Restorative / Implant Dentistry 3
This is the most comprehensive course offered by Gordon!
Complex rehabilitative needs, with and without overlying occlusion problems, are present in many of your patients. Are you ready to treat them? This presentation provides in-depth discussion and observation of many such patients treated by Gordon. The following aspects of oral rehabilitative care are included: simplifying diagnosis and treatment planning; if, what, and when to refer to other practitioners; integrating fixed, removable, and implant prosthodontic procedures; optimum use of staff; post-treatment follow-up and repair; and long-term maintenance of rehabilitative dentistry patients. Diagnosis and treatment of the following six conditions of occlusion are included: primary occlusal trauma; secondary occlusal trauma; clenching; bruxism; temporomandibular dysfunction, and abfractions.
This course is well known to broaden your knowledge and create enthusiasm for treatment of complex cases, including respecting the financial resources of patients by accomplishing either complete or spaced, piecemeal treatment.
Helpful Tip: If you are considering 2 or more PCC hands-on classes, we strongly encourage you to check out our Christensen Continuum Program. You can save over 30% off your course tuition by joining the Continuum Program and receive additional free benefits.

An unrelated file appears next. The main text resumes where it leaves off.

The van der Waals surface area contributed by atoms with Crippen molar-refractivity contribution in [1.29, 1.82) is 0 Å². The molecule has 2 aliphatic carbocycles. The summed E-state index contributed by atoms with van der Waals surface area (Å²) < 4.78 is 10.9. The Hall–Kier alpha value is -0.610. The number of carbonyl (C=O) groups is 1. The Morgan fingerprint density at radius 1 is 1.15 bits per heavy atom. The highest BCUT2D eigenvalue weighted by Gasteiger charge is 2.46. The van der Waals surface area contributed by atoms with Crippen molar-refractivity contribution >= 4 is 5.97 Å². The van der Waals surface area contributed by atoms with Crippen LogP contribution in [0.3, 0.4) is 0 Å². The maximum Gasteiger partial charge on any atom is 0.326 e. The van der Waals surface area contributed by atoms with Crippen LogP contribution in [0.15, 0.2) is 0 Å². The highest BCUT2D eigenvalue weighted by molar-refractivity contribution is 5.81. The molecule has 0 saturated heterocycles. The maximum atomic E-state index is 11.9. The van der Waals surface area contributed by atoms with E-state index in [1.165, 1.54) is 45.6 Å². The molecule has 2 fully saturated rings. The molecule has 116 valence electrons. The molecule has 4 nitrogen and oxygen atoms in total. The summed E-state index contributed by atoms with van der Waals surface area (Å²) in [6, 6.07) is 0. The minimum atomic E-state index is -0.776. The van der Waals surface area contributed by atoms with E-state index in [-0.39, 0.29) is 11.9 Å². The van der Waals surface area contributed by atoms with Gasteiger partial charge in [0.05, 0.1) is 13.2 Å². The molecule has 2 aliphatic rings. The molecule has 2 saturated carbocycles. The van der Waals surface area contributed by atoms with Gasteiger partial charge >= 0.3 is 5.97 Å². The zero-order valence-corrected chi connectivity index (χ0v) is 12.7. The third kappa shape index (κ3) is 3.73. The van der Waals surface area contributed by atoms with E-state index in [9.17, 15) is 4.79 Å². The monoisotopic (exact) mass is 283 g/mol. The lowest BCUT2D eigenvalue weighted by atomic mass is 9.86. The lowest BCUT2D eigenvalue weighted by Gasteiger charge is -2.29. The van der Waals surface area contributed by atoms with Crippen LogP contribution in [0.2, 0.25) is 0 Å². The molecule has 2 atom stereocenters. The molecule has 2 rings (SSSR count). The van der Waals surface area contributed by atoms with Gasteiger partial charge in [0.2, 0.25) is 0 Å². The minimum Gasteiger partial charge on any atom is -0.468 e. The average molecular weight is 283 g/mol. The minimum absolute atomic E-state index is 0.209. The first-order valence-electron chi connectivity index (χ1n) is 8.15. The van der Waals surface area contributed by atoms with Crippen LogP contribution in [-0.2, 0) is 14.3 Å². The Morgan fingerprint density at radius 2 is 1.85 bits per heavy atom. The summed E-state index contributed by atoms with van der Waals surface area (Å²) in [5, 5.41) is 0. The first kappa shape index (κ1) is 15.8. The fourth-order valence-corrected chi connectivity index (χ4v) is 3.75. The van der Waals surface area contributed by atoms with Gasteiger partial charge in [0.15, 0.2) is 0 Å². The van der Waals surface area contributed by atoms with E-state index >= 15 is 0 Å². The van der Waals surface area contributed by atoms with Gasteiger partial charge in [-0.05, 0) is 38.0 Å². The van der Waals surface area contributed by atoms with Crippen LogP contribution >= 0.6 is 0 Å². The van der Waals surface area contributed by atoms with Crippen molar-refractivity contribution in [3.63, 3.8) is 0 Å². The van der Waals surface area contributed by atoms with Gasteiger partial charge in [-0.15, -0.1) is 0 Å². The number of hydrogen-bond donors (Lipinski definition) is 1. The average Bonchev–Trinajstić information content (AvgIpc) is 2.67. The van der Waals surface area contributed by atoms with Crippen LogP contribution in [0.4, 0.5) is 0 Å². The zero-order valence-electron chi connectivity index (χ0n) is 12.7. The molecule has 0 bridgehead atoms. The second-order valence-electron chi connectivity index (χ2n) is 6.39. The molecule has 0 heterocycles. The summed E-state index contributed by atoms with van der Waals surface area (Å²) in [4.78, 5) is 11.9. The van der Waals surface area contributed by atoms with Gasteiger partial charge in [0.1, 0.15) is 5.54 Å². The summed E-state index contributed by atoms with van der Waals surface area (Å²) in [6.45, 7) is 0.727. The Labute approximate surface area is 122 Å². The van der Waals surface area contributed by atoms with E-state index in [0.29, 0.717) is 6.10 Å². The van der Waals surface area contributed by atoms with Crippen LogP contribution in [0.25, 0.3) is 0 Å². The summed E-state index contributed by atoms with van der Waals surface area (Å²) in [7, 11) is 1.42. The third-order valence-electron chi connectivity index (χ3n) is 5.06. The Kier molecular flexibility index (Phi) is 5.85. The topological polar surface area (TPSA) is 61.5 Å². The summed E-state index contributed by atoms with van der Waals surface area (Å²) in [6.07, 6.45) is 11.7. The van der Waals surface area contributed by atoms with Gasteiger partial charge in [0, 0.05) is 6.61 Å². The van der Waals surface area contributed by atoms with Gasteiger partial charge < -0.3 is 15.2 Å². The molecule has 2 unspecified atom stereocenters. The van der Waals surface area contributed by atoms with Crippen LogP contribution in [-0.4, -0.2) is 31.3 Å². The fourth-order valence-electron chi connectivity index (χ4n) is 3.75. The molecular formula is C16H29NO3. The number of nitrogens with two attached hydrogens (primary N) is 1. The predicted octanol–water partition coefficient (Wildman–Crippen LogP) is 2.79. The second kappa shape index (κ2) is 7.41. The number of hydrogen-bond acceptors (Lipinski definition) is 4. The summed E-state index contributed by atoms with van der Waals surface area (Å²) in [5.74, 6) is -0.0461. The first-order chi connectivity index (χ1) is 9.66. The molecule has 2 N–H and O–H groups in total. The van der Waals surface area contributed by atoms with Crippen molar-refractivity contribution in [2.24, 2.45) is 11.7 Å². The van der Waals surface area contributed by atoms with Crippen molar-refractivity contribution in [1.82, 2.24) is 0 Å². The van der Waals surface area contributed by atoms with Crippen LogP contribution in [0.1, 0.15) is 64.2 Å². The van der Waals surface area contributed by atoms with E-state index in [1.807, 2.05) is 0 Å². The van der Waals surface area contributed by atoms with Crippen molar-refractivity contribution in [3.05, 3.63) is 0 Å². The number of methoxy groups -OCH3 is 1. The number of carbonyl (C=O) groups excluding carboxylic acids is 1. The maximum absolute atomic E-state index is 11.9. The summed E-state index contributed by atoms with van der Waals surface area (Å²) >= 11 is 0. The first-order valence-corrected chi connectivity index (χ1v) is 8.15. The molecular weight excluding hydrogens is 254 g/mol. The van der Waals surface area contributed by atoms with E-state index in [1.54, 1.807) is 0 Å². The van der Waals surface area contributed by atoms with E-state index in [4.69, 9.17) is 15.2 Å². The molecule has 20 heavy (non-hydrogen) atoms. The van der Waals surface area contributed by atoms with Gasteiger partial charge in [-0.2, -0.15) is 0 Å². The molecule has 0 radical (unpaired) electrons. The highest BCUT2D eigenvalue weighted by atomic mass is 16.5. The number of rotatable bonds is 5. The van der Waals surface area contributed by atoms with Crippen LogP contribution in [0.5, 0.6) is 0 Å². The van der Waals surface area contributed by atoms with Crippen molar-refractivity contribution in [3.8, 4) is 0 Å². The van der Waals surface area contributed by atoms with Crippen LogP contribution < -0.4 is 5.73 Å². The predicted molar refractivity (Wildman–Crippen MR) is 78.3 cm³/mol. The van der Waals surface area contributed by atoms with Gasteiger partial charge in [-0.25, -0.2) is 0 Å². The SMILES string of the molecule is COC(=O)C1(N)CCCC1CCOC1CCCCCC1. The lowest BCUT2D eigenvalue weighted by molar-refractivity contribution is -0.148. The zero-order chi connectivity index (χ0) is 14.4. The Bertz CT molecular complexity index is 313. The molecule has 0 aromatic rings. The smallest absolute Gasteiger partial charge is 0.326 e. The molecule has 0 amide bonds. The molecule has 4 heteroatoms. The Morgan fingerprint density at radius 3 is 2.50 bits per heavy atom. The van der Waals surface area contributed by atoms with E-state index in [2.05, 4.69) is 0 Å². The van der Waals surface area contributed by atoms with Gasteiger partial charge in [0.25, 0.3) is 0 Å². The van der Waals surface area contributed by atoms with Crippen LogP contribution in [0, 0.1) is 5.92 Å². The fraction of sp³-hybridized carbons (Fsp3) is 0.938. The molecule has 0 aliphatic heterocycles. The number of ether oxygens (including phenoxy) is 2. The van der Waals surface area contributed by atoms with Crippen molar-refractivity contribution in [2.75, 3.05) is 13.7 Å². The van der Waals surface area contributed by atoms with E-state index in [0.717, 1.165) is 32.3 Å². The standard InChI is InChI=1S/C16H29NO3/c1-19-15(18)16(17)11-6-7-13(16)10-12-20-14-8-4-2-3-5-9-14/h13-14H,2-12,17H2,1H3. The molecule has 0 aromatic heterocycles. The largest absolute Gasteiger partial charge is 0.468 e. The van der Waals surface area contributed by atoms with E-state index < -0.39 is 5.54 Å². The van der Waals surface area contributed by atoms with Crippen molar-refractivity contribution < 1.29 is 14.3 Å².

- Course 8:00 AM to 4:30 PM
- Lunch at noon (1/2 hour)
- Dinner & Discussion 5:00 to 6:30 PM
- Course 7:30am - 1:00pm
- Brunch & Discussion at 10:00 (1/2 hour)
- Adjourn at 1:00pm
At the completion of this course participants should be able to:
- List and compare multiple treatment plans for complex cases requiring any or all areas of dentistry
- List the steps in typical treatment plans for various treatment alternatives
- Discuss and compare treatment plans with and without implants
- Determine when to refer patients for necessary specialty treatment
- Discuss accomplishing complex treatment over a period of years to maximize third-party benefits
- Discuss differences in planning and treatment for complex cases vs. single tooth restorations relative to periodontal status, attitudes about dental therapy, occlusion, articulators, build-up concepts, posts and cores, tooth preparations, metals, ceramics, cements, preventive concepts, and long-term follow-up
- List the characteristics of adequate informed consent
- Discuss ways to increase patient acceptance of treatment plans
- Discuss tooth preparations for complex cases
- Compare implant types for typical complex cases
- Discuss use of implants for single tooth restorations, multiple tooth restorations, and implants combined with natural teeth
- Discuss use of implants with removable partial and complete dentures
- Discuss when to use small-diameter implants vs. conventional or wide-body implants
- Discuss the influence on treatment plans caused by clenching, bruxism, primary and secondary occlusal trauma, abfractions, and TMD
- Discuss practice management concepts related to complex dentistry